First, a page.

From suspected drug trafficking and a murder cover-up to arms transfers to Islamic militants, a convicted crime ringleader has stirred up the filth of Turkish President Recep Tayyip Erdogan’s ruling party through a series of revelatory videos that riveted the nation and made him an unlikely one Social media phenomenon.
Sedat Peker, a 49-year-old fugitive crime boss who once openly supported Erdogan’s Justice and Development Party, has posted nearly 90-minute videos from his stated base in Dubai, United Arab Emirates, depicting scandalous but as yet unproven drip-through accusations , in an obvious attempt to settle scores with political figures.
The weekly YouTube videos were viewed more than 75 million times, causing an uproar, heightened concerns about Turkish state corruption and put officials on the defensive. They have also uncovered alleged rifts between rival factions within the ruling party, compounding Erdogan’s struggles against an economic downturn and the coronavirus pandemic.
On Sunday morning, a couple in Istanbul watched Peking’s latest release. You were among the millions in Turkey who tuned in.
“I added (Peker’s videos) to the category of TV series I watch every week,” said Gulistan Atas. “Like a TV episode, I’m waiting excitedly, and every Sunday week we prepare our breakfast when we get up and watch it with our breakfast.”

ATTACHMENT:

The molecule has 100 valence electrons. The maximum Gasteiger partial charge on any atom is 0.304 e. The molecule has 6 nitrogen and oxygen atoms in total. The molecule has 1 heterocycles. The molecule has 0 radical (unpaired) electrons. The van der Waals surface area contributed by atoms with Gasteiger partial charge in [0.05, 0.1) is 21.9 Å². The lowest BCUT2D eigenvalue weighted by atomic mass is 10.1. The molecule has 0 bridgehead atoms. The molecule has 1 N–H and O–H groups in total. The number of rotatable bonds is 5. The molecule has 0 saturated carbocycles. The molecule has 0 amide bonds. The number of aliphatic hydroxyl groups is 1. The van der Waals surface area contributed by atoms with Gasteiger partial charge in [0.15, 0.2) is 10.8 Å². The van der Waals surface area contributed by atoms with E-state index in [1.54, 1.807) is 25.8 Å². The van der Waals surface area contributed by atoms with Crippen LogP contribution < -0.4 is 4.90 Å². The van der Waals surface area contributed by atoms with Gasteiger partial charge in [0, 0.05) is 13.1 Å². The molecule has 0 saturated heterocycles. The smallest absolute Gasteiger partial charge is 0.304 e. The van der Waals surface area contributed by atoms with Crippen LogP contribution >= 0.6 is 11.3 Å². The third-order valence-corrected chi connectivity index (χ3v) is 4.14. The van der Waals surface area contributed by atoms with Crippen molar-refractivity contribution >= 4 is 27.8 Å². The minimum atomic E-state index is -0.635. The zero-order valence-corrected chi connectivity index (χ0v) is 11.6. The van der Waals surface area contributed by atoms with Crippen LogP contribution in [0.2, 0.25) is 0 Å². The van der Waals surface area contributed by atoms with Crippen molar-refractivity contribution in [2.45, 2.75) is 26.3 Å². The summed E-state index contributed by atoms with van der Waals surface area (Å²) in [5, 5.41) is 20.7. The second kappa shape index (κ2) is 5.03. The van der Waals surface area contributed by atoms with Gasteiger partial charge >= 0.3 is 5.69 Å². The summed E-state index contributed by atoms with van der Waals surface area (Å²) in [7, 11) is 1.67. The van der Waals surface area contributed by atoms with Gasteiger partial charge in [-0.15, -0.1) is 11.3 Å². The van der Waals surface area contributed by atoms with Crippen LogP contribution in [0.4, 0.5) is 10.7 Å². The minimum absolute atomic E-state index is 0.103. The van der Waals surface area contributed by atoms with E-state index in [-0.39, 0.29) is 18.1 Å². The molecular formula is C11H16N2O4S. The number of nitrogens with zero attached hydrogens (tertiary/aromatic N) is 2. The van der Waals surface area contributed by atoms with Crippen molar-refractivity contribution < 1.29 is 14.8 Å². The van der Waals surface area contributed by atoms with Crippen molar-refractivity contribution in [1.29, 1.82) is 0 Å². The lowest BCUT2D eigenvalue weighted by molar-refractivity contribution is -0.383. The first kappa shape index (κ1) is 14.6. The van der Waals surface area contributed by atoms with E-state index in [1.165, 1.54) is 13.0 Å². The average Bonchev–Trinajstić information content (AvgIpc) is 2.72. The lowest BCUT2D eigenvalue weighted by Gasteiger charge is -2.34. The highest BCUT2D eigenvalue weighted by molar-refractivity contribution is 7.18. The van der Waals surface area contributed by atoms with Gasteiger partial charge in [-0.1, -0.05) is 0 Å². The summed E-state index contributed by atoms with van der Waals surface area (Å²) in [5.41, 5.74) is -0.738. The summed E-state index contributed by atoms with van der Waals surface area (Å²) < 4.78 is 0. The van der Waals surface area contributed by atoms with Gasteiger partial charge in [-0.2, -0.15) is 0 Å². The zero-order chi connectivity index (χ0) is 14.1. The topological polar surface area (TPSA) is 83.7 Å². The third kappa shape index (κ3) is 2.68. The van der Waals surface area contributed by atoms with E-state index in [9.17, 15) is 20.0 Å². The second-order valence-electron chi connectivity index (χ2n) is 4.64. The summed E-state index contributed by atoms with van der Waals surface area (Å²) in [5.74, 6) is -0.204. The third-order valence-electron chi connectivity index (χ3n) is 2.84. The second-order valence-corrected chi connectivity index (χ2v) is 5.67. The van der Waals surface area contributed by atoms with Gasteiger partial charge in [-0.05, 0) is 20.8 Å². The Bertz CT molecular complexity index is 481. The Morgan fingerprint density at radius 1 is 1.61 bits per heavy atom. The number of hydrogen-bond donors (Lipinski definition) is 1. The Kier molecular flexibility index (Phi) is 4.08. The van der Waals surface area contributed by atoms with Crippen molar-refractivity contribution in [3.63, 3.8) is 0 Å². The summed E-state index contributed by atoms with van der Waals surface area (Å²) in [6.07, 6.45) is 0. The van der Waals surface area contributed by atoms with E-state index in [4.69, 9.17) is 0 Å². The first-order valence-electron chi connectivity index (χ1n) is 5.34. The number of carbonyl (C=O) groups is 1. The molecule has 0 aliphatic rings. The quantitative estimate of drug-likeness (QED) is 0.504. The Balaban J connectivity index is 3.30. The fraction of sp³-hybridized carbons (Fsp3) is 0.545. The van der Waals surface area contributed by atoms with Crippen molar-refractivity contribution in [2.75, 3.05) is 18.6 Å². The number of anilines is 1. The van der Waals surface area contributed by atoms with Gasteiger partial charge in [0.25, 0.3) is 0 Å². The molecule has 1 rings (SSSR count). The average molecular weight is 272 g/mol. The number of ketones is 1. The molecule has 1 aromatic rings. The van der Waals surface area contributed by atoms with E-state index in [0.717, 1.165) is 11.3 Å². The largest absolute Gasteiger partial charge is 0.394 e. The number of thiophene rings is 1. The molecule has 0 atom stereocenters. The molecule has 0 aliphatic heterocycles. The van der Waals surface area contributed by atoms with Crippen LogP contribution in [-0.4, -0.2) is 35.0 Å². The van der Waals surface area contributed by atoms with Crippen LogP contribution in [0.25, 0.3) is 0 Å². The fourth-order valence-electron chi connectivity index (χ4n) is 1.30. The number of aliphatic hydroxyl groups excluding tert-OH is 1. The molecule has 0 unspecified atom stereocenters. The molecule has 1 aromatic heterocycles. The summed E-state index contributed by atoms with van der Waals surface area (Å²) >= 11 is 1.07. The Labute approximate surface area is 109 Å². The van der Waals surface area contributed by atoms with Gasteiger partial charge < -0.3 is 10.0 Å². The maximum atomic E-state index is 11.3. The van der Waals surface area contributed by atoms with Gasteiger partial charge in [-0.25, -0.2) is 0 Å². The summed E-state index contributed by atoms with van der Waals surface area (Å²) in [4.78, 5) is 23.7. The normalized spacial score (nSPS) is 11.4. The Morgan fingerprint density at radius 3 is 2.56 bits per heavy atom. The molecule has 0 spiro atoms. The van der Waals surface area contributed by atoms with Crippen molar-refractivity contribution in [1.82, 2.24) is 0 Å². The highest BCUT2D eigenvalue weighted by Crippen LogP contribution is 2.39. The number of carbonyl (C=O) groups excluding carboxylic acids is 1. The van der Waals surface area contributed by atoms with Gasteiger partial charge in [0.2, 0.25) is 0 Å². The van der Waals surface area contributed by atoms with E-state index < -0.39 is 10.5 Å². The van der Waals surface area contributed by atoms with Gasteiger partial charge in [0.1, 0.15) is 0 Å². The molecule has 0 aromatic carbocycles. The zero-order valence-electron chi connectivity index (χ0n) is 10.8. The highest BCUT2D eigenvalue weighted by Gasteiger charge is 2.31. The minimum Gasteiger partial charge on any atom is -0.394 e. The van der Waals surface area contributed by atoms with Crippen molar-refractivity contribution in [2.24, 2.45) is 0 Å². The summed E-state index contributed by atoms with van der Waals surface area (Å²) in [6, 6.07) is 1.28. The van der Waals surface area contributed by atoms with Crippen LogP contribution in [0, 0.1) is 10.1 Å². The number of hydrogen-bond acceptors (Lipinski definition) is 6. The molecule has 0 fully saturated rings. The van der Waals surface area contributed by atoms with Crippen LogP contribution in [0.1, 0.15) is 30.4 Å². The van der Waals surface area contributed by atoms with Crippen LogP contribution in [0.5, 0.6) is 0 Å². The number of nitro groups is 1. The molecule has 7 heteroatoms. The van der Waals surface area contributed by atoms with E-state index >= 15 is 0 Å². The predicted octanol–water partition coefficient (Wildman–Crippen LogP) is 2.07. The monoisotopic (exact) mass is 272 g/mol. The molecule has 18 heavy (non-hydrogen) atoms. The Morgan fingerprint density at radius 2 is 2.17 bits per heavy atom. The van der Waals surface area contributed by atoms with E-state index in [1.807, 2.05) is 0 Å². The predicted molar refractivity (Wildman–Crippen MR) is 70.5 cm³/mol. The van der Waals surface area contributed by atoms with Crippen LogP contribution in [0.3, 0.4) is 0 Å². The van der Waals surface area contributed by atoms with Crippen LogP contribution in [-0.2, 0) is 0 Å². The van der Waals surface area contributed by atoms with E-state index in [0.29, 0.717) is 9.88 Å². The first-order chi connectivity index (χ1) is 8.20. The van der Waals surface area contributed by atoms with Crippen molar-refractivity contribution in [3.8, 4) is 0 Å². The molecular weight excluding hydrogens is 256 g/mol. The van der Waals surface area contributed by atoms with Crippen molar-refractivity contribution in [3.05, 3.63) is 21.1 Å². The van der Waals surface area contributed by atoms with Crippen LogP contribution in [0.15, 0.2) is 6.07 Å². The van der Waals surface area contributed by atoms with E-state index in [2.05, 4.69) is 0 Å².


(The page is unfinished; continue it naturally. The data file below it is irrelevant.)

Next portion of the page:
Dressed in a vest or a half-buttoned shirt with a medallion, Peker mocks his opponents behind a desk with neatly arranged notes, prayer beads and books and promises to bring about their downfall with nothing but a “tripod and a camera”.
His first videos were aimed at former Interior Minister Mehmet Agar and his son Tolga, a member of the ruling party, whom he accused of raping a young Kazakh journalism student and later covering up her murder as suicide. Mehmet Agar, said Peker, has misappropriated a luxury marina that may have been used for drug trafficking. Agar later resigned from the Marina’s board of directors.
Subsequent videos alleged allegations against pro-government businessmen and media representatives, as well as the son of former Prime Minister Binali Yildirim, who alleged he was involved in drug smuggling from Venezuela. However, the target of Beijing’s most vicious and derisive attacks is Interior Minister Süleyman Soylu, whom he accuses of abuse of power and corruption as he strives to become President of Turkey. Peker justifies all of this by saying that, despite the crime leader’s help, Soylu betrayed him in defeating a rival faction within the ruling party.
All involved have denied Peker’s allegations.
In a controversial claim with an international dimension, the Mafia chief said a former Erdogan security adviser, accused of leading a paramilitary force, had sent weapons to Al-Qaeda-linked militants in Syria. Erdogan has not yet addressed these allegations, although the government has in the past denied allegations of having had armed jihadists.
Erdogan ignored the Peker videos for weeks but broke his silence on May 26 when he dismissed earlier allegations by the Mafia leader as a conspiracy against Turkey.